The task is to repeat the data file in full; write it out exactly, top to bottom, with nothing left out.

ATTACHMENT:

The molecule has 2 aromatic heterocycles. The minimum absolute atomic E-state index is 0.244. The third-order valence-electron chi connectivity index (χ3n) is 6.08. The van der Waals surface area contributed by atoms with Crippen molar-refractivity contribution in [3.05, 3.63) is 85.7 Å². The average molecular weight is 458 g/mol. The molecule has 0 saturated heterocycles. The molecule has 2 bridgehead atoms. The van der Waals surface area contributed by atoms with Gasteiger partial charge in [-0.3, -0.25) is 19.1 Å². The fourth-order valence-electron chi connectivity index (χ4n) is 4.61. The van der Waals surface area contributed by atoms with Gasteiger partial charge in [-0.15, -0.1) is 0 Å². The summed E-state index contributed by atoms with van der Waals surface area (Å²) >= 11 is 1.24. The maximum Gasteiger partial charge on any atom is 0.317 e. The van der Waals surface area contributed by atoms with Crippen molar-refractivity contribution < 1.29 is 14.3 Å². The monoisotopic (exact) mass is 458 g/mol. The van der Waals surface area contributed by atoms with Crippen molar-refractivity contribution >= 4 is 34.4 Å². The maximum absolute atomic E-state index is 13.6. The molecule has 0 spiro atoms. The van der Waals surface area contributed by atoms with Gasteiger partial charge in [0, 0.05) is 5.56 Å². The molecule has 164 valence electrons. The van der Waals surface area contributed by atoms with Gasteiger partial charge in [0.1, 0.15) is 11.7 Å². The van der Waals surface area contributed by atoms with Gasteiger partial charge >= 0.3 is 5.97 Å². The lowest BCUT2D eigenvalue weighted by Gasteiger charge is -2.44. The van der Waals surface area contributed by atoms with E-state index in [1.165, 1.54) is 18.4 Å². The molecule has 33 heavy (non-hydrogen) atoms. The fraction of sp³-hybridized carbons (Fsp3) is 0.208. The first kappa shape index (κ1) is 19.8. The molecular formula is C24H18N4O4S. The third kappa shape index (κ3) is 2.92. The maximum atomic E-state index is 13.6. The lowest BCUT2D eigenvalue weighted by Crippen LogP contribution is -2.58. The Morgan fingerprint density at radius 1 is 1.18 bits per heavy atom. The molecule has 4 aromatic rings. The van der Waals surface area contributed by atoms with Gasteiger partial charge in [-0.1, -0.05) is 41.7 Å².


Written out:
The molecule has 2 aromatic heterocycles. The minimum absolute atomic E-state index is 0.244. The third-order valence-electron chi connectivity index (χ3n) is 6.08. The van der Waals surface area contributed by atoms with Crippen molar-refractivity contribution in [3.05, 3.63) is 85.7 Å². The average molecular weight is 458 g/mol. The molecule has 0 saturated heterocycles. The molecule has 2 bridgehead atoms. The van der Waals surface area contributed by atoms with Gasteiger partial charge in [-0.3, -0.25) is 19.1 Å². The fourth-order valence-electron chi connectivity index (χ4n) is 4.61. The van der Waals surface area contributed by atoms with Gasteiger partial charge in [-0.15, -0.1) is 0 Å². The summed E-state index contributed by atoms with van der Waals surface area (Å²) >= 11 is 1.24. The maximum Gasteiger partial charge on any atom is 0.317 e. The van der Waals surface area contributed by atoms with Crippen molar-refractivity contribution < 1.29 is 14.3 Å². The monoisotopic (exact) mass is 458 g/mol. The van der Waals surface area contributed by atoms with Crippen molar-refractivity contribution >= 4 is 34.4 Å². The maximum absolute atomic E-state index is 13.6. The molecule has 0 spiro atoms. The van der Waals surface area contributed by atoms with Gasteiger partial charge in [0, 0.05) is 5.56 Å². The molecule has 164 valence electrons. The van der Waals surface area contributed by atoms with Gasteiger partial charge in [0.1, 0.15) is 11.7 Å². The van der Waals surface area contributed by atoms with Gasteiger partial charge >= 0.3 is 5.97 Å². The lowest BCUT2D eigenvalue weighted by Gasteiger charge is -2.44. The van der Waals surface area contributed by atoms with E-state index in [1.165, 1.54) is 18.4 Å². The molecule has 33 heavy (non-hydrogen) atoms. The fraction of sp³-hybridized carbons (Fsp3) is 0.208. The first kappa shape index (κ1) is 19.8. The molecular formula is C24H18N4O4S. The third kappa shape index (κ3) is 2.92. The maximum atomic E-state index is 13.6. The lowest BCUT2D eigenvalue weighted by Crippen LogP contribution is -2.58. The Morgan fingerprint density at radius 1 is 1.18 bits per heavy atom. The molecule has 4 aromatic rings. The van der Waals surface area contributed by atoms with Gasteiger partial charge in [-0.1, -0.05) is 41.7 Å².